Away We Go

Movie Information

The Story: A couple with a child on the way decides to travel across the U.S. and Canada looking for the perfect place to start their family. The Lowdown: An often charming, occasionally touching and astute film that’s never afraid to simply be pleasant or sweet-tempered.
Score:

Genre: Indie Comedy
Director: Sam Mendes (Revolutionary Road)
Starring: John Krasinski, Maya Rudolph, Maggie Gyllenhaal, Jeff Bridges, Catherine O’Hara
Rated: R

Calling Sam Mendes’ Away We Go a pleasant surprise is the epitome of an understatement, namely because I walked into the film half expecting to hate it. Most of my predetermined ire came down to a handful of things. First, there was Mendes behind the camera, a director I’ve enjoyed only once (Road to Perdition (2002)), tolerated just as many times (Jarhead (2005)), and loathed on a couple of other occasions (American Beauty (1999) and Revolutionary Road (2008)). As if this weren’t enough, there was the fact that Dave Eggers co-wrote the script. Eggers is a writer whose fiction I’ve always felt to be painfully too clever and therefore never warmed up to. Then there were the early reviews of the film that painted it as smug and condescending.

So imagine my shock as I sat through Away We Go, just waiting for the film’s pompous, self-congratulatory back-patting to come alive, only for it never to happen. Sure, the film carries the theme of a disaffected, alienated America that the British Mendes so loves to trade in—and never really appears to understand—but Away We Go lacks that haughty air that makes American Beauty such a difficult film for me to watch. Instead I felt I was watching the anti-Mendes film, made—surprisingly—by Mendes himself. But even while Mendes’ name will get all the credit, it’s just as much Eggers’ and co-writer (and Eggers’ wife) Vendela Vida’s film of their worldview.

Still, what director and writers have made is nothing more than the generic indie comedy, with all the overused tropes we’ve come to expect. It’s a film peopled with scruffy, sweater-wearing middle-class types who live their lives to a quaint, subdued indie-rock soundtrack. Even the promotional material for the film is in the same vein, since its poster looks suspiciously like the one for Jason Reitman’s Juno (2007). While this may keep Away We Go from having its own identity, it nevertheless forces Mendes to strip down his style, meaning the plot is always more important than the panache.

The setup is of the quirky variety, with John Krasinski (Leatherheads) and Maya Rudolph (A Prairie Home Companion) playing Burt and Verona, a young couple with a child on the way. The two live in a ramshackle little house with a cardboard window that causes Verona—despite the fact that they both have steady jobs and appear to be genuinely in love—to worry that they’re both “f**k ups.” After finding out Burt’s parents (Catherine O’Hara and Jeff Bridges) are leaving for Belgium a month before the child is due and with nothing tethering them to their current situation, Burt and Verona decide to trek across the continent, visit some old friends and hopefully find where they and their family belong in the world, both literally and figuratively.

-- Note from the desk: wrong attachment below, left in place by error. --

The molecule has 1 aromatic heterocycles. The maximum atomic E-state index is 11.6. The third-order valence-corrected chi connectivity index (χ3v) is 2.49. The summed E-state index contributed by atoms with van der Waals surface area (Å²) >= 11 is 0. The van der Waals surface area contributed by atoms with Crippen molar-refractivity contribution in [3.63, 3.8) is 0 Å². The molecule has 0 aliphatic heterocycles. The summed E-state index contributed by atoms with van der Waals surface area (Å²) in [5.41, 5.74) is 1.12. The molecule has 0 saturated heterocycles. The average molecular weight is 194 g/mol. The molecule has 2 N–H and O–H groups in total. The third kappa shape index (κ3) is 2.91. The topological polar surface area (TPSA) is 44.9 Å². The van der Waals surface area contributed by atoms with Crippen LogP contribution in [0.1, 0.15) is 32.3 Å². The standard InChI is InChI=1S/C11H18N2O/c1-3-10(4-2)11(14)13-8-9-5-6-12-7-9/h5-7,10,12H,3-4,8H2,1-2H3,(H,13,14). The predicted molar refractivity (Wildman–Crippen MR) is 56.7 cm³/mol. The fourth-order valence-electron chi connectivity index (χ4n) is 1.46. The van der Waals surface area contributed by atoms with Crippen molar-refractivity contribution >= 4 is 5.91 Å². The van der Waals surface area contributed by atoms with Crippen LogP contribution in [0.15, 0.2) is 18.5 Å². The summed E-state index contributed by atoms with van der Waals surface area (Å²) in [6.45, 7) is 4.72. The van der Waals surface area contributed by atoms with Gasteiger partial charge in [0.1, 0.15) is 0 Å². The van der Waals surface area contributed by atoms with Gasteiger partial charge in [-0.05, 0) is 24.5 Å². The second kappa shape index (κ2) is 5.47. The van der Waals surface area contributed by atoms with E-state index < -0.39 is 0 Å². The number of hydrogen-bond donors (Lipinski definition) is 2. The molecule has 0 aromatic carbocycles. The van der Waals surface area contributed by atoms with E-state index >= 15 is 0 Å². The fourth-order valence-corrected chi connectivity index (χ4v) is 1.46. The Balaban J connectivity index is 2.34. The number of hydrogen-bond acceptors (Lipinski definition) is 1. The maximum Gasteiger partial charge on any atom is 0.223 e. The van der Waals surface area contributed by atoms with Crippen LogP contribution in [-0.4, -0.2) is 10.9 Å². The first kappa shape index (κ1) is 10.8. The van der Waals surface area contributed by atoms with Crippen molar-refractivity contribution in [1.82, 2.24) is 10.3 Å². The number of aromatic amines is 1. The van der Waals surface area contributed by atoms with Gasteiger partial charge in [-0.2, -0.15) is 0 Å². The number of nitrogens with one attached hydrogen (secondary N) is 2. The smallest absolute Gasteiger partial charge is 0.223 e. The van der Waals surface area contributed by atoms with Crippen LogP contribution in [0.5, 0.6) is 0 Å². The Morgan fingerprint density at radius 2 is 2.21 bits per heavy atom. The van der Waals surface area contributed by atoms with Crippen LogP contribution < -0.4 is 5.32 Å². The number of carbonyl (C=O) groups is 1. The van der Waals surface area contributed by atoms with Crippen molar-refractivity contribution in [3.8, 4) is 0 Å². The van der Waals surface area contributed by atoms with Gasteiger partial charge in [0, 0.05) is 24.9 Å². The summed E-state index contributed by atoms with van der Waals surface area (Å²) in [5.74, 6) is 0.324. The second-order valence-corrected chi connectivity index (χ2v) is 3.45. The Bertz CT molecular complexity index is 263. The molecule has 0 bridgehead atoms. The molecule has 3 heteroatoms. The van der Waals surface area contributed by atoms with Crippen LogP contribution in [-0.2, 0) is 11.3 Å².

The film moves episodically as the couple meets the movie’s occasionally oddball cast of characters, from the uncouth Lily (Allison Janney, Juno), the poster child for middle-American bad parenting, to LN (Maggie Gyllenhaal), a New Ager with a fondness for seahorse-parenting rituals and an aversion to strollers—and more.

The main criticism against the film appears to be borne out of the idea that since Burt and Verona are such sweet-natured people this means that Mendes, Eggers, Vida and their film are looking down on the rest of their peripheral characters, and since Burt and Verona have no “real” problems, why should we care to begin with? This rings false to me, since it appears to grow out of the same idea that art must be angsty and objectionable and never, ever pleasant. Figuring out where people fit in the U.S. has been a long-standing theme for Mendes, who’s never shied away from condescension, but for the first time he’s showing how people go about it like adults and not spoiled, maladjusted brats. It’s less a movie about ridicule (although it does raise the idea that maybe some of these people should be mocked) than one about figuring out how not to be ridiculed, while trying to be basically good.

The idea is surprising in and of itself that there’s a movie out there where the entire premise is figuring out how to do the right thing. Sure, it’s not the weightiest of prospects, and in the hands of the makers of this movie it shies a bit on the too-precious side. But it’s refreshing to find a movie where the main characters are in love (I have no clue if Eggers and Vida are this smitten with one another, but they certainly are out to convince the world that they are), are intelligent, kind to one another and the sort of people you wouldn’t mind being around, even for 98 minutes. Especially in multiplexes currently teeming with giant fighting robots. Rated R for language and some sexual content.

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